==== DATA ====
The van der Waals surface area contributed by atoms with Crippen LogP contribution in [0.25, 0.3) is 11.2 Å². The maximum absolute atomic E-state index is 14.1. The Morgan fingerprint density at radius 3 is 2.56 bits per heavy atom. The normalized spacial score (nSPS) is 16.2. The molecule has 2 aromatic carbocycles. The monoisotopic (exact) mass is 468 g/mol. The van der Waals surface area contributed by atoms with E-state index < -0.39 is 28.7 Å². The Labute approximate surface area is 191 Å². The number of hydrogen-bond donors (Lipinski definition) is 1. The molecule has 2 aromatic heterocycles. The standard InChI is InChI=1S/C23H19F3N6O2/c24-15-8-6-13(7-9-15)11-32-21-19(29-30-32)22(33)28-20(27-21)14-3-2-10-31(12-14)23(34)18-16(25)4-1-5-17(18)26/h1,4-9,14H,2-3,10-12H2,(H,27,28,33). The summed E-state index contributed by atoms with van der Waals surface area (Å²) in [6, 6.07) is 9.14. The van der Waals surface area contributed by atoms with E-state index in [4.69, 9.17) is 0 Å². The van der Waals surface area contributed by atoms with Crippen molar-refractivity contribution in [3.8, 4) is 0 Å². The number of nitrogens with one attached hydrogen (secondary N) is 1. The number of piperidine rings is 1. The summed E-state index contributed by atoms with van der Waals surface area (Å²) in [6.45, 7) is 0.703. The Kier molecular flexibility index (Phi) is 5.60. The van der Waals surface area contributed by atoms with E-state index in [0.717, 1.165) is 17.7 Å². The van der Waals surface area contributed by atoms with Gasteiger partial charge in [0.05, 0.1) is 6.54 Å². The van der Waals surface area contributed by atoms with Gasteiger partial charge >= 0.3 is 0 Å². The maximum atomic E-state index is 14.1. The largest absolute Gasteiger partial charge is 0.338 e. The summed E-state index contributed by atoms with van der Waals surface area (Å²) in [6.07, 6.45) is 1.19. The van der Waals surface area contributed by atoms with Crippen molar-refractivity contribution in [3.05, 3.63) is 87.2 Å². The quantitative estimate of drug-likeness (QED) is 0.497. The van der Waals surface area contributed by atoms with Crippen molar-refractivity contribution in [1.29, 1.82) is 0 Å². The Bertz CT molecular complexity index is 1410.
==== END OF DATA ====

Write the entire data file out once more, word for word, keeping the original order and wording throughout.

The van der Waals surface area contributed by atoms with Crippen LogP contribution in [0.25, 0.3) is 11.2 Å². The maximum absolute atomic E-state index is 14.1. The Morgan fingerprint density at radius 3 is 2.56 bits per heavy atom. The normalized spacial score (nSPS) is 16.2. The molecule has 2 aromatic carbocycles. The monoisotopic (exact) mass is 468 g/mol. The van der Waals surface area contributed by atoms with E-state index < -0.39 is 28.7 Å². The Labute approximate surface area is 191 Å². The number of hydrogen-bond donors (Lipinski definition) is 1. The molecule has 2 aromatic heterocycles. The standard InChI is InChI=1S/C23H19F3N6O2/c24-15-8-6-13(7-9-15)11-32-21-19(29-30-32)22(33)28-20(27-21)14-3-2-10-31(12-14)23(34)18-16(25)4-1-5-17(18)26/h1,4-9,14H,2-3,10-12H2,(H,27,28,33). The summed E-state index contributed by atoms with van der Waals surface area (Å²) in [6, 6.07) is 9.14. The van der Waals surface area contributed by atoms with E-state index in [4.69, 9.17) is 0 Å². The van der Waals surface area contributed by atoms with Crippen molar-refractivity contribution in [3.8, 4) is 0 Å². The number of nitrogens with one attached hydrogen (secondary N) is 1. The number of piperidine rings is 1. The summed E-state index contributed by atoms with van der Waals surface area (Å²) in [6.45, 7) is 0.703. The Kier molecular flexibility index (Phi) is 5.60. The van der Waals surface area contributed by atoms with E-state index in [0.717, 1.165) is 17.7 Å². The van der Waals surface area contributed by atoms with Gasteiger partial charge in [0.05, 0.1) is 6.54 Å². The van der Waals surface area contributed by atoms with Gasteiger partial charge >= 0.3 is 0 Å². The maximum atomic E-state index is 14.1. The largest absolute Gasteiger partial charge is 0.338 e. The summed E-state index contributed by atoms with van der Waals surface area (Å²) in [6.07, 6.45) is 1.19. The van der Waals surface area contributed by atoms with Crippen molar-refractivity contribution in [3.05, 3.63) is 87.2 Å². The quantitative estimate of drug-likeness (QED) is 0.497. The van der Waals surface area contributed by atoms with Crippen molar-refractivity contribution in [1.29, 1.82) is 0 Å². The Bertz CT molecular complexity index is 1410.